Juries formed from all-white jury pools in Florida convicted black defendants 16 percent more often than white defendants, a gap that was nearly eliminated when at least one member of the jury pool was black, according to a Duke University-led study.

The study, “The Impact of Jury Race in Criminal Trials,” published Tuesday on the Quarterly Journal of Economics, focused on how conviction rates varied with the composition of the jury pool, which is randomly determined by which eligible residents are called for jury duty that day.

“I think this is the first strong and convincing evidence that the racial composition of the jury pool actually has a major effect on trial outcomes,” said senior author Patrick Bayer, chairman of Duke’s Economics Department.

Researchers examined more than 700 non-capital felony criminal cases in Sarasota and Lake counties from 2000-2010.

“Our Sixth Amendment right to a trial by a fair and impartial jury of our peers is a bedrock of the criminal justice system in the U.S., and yet, despite the importance of that right, there’s been very little systematic analysis of how the composition of juries actually affects trial outcomes, how the rules that we have in place for selecting juries impact those outcomes,” Bayer said.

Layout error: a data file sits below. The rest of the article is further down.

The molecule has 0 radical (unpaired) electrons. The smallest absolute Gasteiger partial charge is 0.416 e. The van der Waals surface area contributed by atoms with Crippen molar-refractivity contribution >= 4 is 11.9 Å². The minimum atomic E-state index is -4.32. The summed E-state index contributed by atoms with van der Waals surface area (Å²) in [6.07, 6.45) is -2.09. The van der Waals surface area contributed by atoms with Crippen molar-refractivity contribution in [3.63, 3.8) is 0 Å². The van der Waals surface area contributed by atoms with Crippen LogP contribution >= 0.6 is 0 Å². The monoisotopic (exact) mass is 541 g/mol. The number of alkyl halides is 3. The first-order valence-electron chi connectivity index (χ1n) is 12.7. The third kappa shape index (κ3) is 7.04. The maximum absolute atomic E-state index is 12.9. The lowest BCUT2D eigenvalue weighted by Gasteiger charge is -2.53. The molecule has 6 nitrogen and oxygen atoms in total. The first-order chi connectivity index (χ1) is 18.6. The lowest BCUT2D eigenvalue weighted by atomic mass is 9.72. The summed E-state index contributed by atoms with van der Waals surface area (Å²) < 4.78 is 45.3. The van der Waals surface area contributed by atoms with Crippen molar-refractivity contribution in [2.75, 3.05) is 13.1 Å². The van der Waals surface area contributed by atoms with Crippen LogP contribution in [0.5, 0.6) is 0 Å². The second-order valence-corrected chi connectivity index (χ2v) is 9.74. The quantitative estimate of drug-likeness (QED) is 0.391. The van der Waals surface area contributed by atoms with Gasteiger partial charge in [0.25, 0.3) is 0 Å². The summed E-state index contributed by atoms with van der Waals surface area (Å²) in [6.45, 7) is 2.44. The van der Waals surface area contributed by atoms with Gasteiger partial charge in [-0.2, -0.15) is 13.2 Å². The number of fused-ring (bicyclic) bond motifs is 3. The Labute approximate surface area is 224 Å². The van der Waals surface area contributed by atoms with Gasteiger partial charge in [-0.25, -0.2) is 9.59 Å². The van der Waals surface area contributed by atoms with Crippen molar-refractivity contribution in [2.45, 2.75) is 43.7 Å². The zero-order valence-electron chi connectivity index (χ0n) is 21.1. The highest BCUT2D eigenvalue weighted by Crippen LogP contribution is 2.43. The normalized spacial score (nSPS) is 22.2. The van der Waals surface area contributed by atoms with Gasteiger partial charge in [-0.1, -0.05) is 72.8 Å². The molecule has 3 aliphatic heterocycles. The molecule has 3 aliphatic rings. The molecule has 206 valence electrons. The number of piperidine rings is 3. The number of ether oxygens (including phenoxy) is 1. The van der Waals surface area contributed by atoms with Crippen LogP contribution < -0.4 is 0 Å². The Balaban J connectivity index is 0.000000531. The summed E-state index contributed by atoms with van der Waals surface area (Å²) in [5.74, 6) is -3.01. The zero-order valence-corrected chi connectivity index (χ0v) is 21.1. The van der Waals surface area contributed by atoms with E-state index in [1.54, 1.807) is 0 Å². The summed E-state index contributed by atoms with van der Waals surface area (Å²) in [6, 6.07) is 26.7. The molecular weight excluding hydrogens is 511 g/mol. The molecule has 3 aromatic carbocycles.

Among the key findings: — In cases with no blacks in the jury pool, blacks were convicted 81 percent of the time, and whites were convicted 66 percent of the time. The estimated difference in conviction rates rises to 16 percent when the authors controlled for the age and gender of the jury and the year and county in which the trial took place.

— When the jury pool included at least one black person, the conviction rates were nearly identical: 71 percent for black defendants, 73 percent for whites.

— About 40 percent of the jury pools they examined had no black members and most of the others had one or two black members.

— When blacks were in the jury pool, they were slightly more likely to be seated on a jury than whites. The eligible jury population in these counties was less than 5 percent black.

“Simply put, the luck of the draw on the racial composition of the jury pool has a lot to do with whether someone is convicted and that raises obvious concerns about the fairness of our criminal justice system,” Bayer said.

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